Self-Collection for Vaginal Human Papillomavirus Testing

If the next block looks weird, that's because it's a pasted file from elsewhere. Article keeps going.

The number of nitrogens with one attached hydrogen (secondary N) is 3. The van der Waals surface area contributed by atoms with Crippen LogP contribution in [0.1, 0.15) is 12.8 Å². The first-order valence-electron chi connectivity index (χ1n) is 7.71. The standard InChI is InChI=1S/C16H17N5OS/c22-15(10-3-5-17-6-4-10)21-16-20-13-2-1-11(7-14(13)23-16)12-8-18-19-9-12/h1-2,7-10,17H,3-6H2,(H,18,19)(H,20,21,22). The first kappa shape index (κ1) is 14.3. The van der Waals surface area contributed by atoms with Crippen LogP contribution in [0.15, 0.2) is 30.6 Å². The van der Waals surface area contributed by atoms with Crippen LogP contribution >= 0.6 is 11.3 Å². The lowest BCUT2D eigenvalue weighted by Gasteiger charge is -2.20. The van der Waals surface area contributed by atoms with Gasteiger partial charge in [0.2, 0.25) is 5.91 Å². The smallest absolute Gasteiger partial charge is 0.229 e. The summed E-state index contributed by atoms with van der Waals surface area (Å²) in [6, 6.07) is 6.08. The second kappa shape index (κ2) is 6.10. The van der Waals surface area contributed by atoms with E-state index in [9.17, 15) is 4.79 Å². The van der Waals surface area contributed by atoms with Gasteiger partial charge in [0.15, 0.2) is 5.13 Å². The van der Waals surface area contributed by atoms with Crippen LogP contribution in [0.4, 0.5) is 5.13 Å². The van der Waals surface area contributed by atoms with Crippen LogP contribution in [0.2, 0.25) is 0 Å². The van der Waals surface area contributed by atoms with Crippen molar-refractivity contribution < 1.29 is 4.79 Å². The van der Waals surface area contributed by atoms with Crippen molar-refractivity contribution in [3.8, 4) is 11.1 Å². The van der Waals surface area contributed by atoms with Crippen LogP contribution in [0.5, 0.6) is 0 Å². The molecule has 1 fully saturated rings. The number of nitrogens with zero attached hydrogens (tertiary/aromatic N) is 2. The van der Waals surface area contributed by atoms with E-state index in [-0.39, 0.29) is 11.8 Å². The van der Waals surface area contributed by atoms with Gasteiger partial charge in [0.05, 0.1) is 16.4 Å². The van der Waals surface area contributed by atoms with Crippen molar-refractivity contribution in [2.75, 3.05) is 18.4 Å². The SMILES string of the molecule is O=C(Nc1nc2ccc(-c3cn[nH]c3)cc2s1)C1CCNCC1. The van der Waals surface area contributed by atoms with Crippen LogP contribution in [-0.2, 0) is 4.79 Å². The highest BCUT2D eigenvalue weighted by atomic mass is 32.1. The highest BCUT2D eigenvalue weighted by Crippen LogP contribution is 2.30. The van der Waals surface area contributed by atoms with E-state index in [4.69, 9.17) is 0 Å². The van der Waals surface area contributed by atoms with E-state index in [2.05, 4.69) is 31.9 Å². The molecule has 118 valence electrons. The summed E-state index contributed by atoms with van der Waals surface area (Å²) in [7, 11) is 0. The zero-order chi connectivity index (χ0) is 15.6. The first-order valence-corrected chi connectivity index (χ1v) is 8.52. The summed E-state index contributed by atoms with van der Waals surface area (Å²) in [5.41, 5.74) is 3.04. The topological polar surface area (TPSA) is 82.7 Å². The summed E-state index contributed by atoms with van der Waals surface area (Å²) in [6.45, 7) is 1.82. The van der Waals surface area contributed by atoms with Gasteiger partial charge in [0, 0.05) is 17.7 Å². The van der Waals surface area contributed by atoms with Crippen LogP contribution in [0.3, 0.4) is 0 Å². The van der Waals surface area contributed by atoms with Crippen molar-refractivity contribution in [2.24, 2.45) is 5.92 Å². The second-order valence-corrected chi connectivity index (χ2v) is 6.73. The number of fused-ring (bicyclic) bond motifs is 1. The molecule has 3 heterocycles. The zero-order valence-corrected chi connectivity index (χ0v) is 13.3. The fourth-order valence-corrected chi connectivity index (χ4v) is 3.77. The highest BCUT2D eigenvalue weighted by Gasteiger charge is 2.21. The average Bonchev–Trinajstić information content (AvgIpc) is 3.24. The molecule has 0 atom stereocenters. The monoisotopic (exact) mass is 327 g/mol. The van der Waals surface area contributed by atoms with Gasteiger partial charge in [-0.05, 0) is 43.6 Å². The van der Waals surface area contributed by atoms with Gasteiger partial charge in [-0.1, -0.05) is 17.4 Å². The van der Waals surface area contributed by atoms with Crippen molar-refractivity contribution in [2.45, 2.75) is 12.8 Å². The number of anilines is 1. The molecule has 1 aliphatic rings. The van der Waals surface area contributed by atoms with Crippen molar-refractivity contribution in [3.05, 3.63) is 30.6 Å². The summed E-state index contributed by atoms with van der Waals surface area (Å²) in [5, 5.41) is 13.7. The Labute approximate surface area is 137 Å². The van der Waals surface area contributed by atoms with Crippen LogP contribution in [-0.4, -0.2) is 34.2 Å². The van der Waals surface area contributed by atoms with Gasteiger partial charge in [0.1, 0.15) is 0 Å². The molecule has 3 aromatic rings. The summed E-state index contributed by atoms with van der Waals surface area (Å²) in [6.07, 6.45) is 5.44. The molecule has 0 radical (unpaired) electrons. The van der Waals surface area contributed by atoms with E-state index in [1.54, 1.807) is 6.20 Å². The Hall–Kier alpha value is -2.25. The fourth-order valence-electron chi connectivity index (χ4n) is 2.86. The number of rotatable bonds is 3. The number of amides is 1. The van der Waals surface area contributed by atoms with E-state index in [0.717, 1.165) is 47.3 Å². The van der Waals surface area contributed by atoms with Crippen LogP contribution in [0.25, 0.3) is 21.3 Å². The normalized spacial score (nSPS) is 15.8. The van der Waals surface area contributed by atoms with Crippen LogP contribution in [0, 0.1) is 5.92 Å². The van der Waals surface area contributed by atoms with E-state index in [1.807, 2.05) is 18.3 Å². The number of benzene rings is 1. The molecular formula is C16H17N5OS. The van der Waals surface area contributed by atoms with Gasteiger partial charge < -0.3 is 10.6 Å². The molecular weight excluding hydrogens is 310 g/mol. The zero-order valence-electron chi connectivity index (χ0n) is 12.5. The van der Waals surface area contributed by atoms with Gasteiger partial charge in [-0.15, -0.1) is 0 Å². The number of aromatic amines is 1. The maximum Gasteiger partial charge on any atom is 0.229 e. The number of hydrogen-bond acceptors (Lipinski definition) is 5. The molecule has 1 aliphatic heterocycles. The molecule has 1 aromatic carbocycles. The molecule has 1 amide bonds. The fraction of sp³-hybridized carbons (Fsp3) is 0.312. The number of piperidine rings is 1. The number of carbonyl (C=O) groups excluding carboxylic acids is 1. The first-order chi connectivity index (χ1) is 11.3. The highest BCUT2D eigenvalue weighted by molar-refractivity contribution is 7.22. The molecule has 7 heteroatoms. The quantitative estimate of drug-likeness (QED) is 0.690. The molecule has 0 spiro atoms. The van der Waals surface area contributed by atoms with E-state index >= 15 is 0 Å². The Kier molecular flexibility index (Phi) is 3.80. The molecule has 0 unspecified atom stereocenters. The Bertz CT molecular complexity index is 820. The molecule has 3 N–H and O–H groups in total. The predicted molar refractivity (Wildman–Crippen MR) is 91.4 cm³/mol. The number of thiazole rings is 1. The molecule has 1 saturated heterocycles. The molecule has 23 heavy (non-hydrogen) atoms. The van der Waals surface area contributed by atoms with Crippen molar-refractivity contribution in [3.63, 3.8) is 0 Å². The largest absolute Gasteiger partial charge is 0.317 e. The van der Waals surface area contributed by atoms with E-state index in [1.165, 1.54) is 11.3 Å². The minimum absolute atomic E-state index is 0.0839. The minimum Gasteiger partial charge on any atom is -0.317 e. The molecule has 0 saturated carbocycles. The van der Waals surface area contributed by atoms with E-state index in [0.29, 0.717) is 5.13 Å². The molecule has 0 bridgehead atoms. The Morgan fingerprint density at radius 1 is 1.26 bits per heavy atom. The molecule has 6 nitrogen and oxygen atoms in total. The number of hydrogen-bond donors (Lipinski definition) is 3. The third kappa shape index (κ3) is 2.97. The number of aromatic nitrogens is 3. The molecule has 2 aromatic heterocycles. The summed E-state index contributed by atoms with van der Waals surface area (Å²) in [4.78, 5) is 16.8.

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OBJECTIVES: To systematically review literature on women's acceptance, preference, willingness, and attitudes toward human papillomavirus DNA vaginal self-sampling and assess study validity using the STROBE statement. MATERIALS AND METHODS: From September to October 2008, Ovid MEDLINE, EMBASE, and CINAHL databases were searched systematically over all years available. Participants were women who either completed vaginal self-sampling or were described the procedure. Studies were required to report women's acceptance, preference, willingness or attitudes toward self-sampling. Two independent reviewers assessed abstracts and articles for inclusion and collected study data. Disagreements were resolved by consensus. RESULTS: Twenty studies were included. Of 8 studies, 7 reported that women found self-sampling acceptable. Of the 13 studies, 8 found that more women (63%-94%) preferred self-sampling to clinician-collected sampling. Most women were also receptive to self-sampling as part of future screening. Common opinions expressed by women included an uncertainty if they had or could perform the self-test properly and greater confidence in clinician sampling. Only 2 studies used questionnaires that had been validated, and selection bias favoring self-sampling could not be ruled out in most studies. CONCLUSIONS: Vaginal human papillomavirus DNA self-sampling is generally well received among women. However, the possibility of selection bias and survey instrument measurement error may have led to an overestimate of women's favorable opinions for self-sampling. A self-sampling option may increase screening coverage, but concerns of women must also be addressed.
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